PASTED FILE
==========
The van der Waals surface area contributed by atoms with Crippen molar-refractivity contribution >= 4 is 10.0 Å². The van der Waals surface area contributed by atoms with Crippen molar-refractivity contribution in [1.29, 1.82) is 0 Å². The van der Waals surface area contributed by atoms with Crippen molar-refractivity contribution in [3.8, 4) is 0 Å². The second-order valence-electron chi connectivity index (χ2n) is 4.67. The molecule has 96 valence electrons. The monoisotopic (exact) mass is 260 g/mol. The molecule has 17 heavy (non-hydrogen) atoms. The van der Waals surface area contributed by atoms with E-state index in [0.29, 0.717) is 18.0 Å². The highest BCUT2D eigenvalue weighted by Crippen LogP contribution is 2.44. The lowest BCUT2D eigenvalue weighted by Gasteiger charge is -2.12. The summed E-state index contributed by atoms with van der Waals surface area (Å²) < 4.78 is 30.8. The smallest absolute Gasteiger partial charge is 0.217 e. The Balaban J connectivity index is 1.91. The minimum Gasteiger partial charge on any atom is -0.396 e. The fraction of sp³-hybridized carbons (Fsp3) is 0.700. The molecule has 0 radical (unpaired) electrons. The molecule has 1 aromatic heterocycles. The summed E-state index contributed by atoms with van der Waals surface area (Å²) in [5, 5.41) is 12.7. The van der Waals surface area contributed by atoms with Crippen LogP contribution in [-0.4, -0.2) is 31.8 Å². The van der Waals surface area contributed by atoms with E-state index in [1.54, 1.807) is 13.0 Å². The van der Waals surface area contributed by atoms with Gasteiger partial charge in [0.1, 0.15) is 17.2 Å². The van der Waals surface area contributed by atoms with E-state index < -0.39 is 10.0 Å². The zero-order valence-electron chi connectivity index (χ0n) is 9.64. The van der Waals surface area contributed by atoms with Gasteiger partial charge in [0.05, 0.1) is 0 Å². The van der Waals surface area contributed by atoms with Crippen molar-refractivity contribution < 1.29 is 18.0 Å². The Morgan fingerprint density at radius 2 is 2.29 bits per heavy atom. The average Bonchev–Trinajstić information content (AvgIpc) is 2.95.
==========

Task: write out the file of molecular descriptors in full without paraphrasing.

The van der Waals surface area contributed by atoms with Crippen molar-refractivity contribution >= 4 is 10.0 Å². The van der Waals surface area contributed by atoms with Crippen molar-refractivity contribution in [1.29, 1.82) is 0 Å². The van der Waals surface area contributed by atoms with Crippen molar-refractivity contribution in [3.8, 4) is 0 Å². The second-order valence-electron chi connectivity index (χ2n) is 4.67. The molecule has 96 valence electrons. The monoisotopic (exact) mass is 260 g/mol. The molecule has 17 heavy (non-hydrogen) atoms. The van der Waals surface area contributed by atoms with E-state index in [0.29, 0.717) is 18.0 Å². The highest BCUT2D eigenvalue weighted by Crippen LogP contribution is 2.44. The lowest BCUT2D eigenvalue weighted by Gasteiger charge is -2.12. The summed E-state index contributed by atoms with van der Waals surface area (Å²) < 4.78 is 30.8. The smallest absolute Gasteiger partial charge is 0.217 e. The Balaban J connectivity index is 1.91. The minimum Gasteiger partial charge on any atom is -0.396 e. The fraction of sp³-hybridized carbons (Fsp3) is 0.700. The molecule has 0 radical (unpaired) electrons. The molecule has 1 aromatic heterocycles. The summed E-state index contributed by atoms with van der Waals surface area (Å²) in [5, 5.41) is 12.7. The van der Waals surface area contributed by atoms with Crippen LogP contribution in [-0.4, -0.2) is 31.8 Å². The van der Waals surface area contributed by atoms with E-state index in [1.54, 1.807) is 13.0 Å². The van der Waals surface area contributed by atoms with Gasteiger partial charge in [0.1, 0.15) is 17.2 Å². The van der Waals surface area contributed by atoms with E-state index < -0.39 is 10.0 Å². The zero-order valence-electron chi connectivity index (χ0n) is 9.64. The van der Waals surface area contributed by atoms with Gasteiger partial charge in [0.05, 0.1) is 0 Å². The van der Waals surface area contributed by atoms with Crippen molar-refractivity contribution < 1.29 is 18.0 Å². The Morgan fingerprint density at radius 2 is 2.29 bits per heavy atom. The average Bonchev–Trinajstić information content (AvgIpc) is 2.95.